Also, on September 22, a powwow will be held that celebrates those military veterans, the Haskell football team that dominated the nation, and the collaboration of the great Lawrence community that made the four-day event in 1926 the largest and most attended event in the citys history.

In addition to the cultural music and dance activities, there will also be numerous kids and family activities as well as educational and cultural workshops for adults and children that focus on the history of the 1926 dedication of the Arch and Stadium, Lakota medicinal plants, Ojibwe bark art, socio-economic impact of powwows, and many others.

The Haskell Cultural Center and Museum cordially invites any and all members of the Haskell, Tribal, and Lawrence communities and families to celebrate our military veterans, learn the magnificent history that built the historic stadium, and share memories of time spent in this beautiful community space.

The post...


Ute Tribal Enterprises Raises Wages for Entry-Level Employees "IndyWatch Feed 1stpeople"

Published September 14, 2018

FORT DUCHESNE, Utah Roughly 120 entry-level employees with Ute Tribal Enterprises (U.T.E.) have received a $2-$3 wage increase in September. The baseline salary of $7.25 an hour has not been bumped up in previous years, making this move historical for U.T.E.

U.T.E. executives sought a need to raise wages to ensure financial security for entry-level workers and their families since the federal minimum wage has not increased since 2009.

After evaluating U.T.E.s current entry-level wages, the administrative staff has made the decision to increase entry-level wages. The increase will allow U.T.E. to remain competitive in the tightening Uintah Basin labor market, says Valentina Sireech, U.T.E. CEO. We, at U.T.E., believe that our employees are our greatest asset. By reinvesting in our employees, we are hoping to attract and retain quality people to work with us. By increasing entry-level wages, we are showing our employees that we value their services.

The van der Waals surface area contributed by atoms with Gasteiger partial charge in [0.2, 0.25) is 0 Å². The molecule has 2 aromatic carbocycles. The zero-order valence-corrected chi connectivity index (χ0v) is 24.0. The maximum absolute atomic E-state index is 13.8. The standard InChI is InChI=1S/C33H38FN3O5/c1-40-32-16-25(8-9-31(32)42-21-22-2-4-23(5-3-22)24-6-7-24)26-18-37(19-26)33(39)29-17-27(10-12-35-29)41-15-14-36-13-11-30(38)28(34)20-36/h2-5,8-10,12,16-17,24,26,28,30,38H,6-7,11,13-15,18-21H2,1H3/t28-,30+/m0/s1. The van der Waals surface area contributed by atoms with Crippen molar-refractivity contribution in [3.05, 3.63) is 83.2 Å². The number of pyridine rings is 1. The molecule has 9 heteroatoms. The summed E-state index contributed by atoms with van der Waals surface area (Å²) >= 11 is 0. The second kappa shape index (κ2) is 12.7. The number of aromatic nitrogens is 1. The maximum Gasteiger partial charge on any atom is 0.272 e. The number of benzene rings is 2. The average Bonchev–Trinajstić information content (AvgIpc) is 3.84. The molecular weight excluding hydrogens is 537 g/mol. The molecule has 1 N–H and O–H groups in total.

As a leading employer in the Uintah Basin, U.T.E. makes great effort to invest in a wide-range of programs, trainings, and developments to help employees progress in their personal and financial goals. The company also offers a 401(k) plan that matches up to 5% of an employees contribution.

The post Ute Tribal Enterprises Raises Wages for Entry-Level Employees  appeared first on Native News Online.


The National Center Announces 2018 Native American 40 Under 40 Award Recipients "IndyWatch Feed 1stpeople"

Published September 14, 2018

Winners will be recognized at the River Spirit Casino Resort in Tulsa, Oklahoma on October 29-30

MESA, Ariz. The National Center for American Indian Enterprise Development (The National Center) is pleased to announced its 2018 class of Native American 40 Under 40 award recipients. Nominated by members of their communities, this prestigious award is bestowed to individuals under the age of 40 who have demonstrated leadership, initiative, and dedication and have made significant contributions in business and their community. The National Center is celebrating the 10th anniversary of these awards.